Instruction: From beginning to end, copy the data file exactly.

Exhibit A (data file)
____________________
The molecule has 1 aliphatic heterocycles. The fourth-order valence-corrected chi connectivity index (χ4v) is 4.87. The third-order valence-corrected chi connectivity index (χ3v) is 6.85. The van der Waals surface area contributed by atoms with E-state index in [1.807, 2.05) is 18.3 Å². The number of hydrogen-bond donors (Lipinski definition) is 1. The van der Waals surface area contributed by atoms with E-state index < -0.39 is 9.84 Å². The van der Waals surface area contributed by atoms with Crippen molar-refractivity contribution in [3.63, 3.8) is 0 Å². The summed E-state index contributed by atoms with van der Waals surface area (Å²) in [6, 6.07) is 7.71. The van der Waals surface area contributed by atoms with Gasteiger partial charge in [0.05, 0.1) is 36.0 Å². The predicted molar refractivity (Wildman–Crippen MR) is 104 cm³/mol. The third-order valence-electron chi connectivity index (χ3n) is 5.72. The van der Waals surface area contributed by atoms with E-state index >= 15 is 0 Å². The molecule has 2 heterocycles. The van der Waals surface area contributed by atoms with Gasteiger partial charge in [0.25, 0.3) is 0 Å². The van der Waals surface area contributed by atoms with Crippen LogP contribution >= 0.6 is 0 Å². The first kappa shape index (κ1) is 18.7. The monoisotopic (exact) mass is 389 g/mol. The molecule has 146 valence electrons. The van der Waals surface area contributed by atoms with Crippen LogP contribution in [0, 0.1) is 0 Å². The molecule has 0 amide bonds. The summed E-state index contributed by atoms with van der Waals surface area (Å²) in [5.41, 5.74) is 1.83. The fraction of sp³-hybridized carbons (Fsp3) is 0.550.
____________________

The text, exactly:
The molecule has 1 aliphatic heterocycles. The fourth-order valence-corrected chi connectivity index (χ4v) is 4.87. The third-order valence-corrected chi connectivity index (χ3v) is 6.85. The van der Waals surface area contributed by atoms with E-state index in [1.807, 2.05) is 18.3 Å². The number of hydrogen-bond donors (Lipinski definition) is 1. The van der Waals surface area contributed by atoms with E-state index < -0.39 is 9.84 Å². The van der Waals surface area contributed by atoms with Crippen molar-refractivity contribution in [3.63, 3.8) is 0 Å². The summed E-state index contributed by atoms with van der Waals surface area (Å²) in [6, 6.07) is 7.71. The van der Waals surface area contributed by atoms with Gasteiger partial charge in [0.05, 0.1) is 36.0 Å². The predicted molar refractivity (Wildman–Crippen MR) is 104 cm³/mol. The third-order valence-electron chi connectivity index (χ3n) is 5.72. The van der Waals surface area contributed by atoms with E-state index >= 15 is 0 Å². The molecule has 2 heterocycles. The van der Waals surface area contributed by atoms with Gasteiger partial charge in [0.25, 0.3) is 0 Å². The van der Waals surface area contributed by atoms with Crippen LogP contribution >= 0.6 is 0 Å². The first kappa shape index (κ1) is 18.7. The monoisotopic (exact) mass is 389 g/mol. The molecule has 146 valence electrons. The van der Waals surface area contributed by atoms with Crippen LogP contribution in [0, 0.1) is 0 Å². The molecule has 0 amide bonds. The summed E-state index contributed by atoms with van der Waals surface area (Å²) in [5.41, 5.74) is 1.83. The fraction of sp³-hybridized carbons (Fsp3) is 0.550.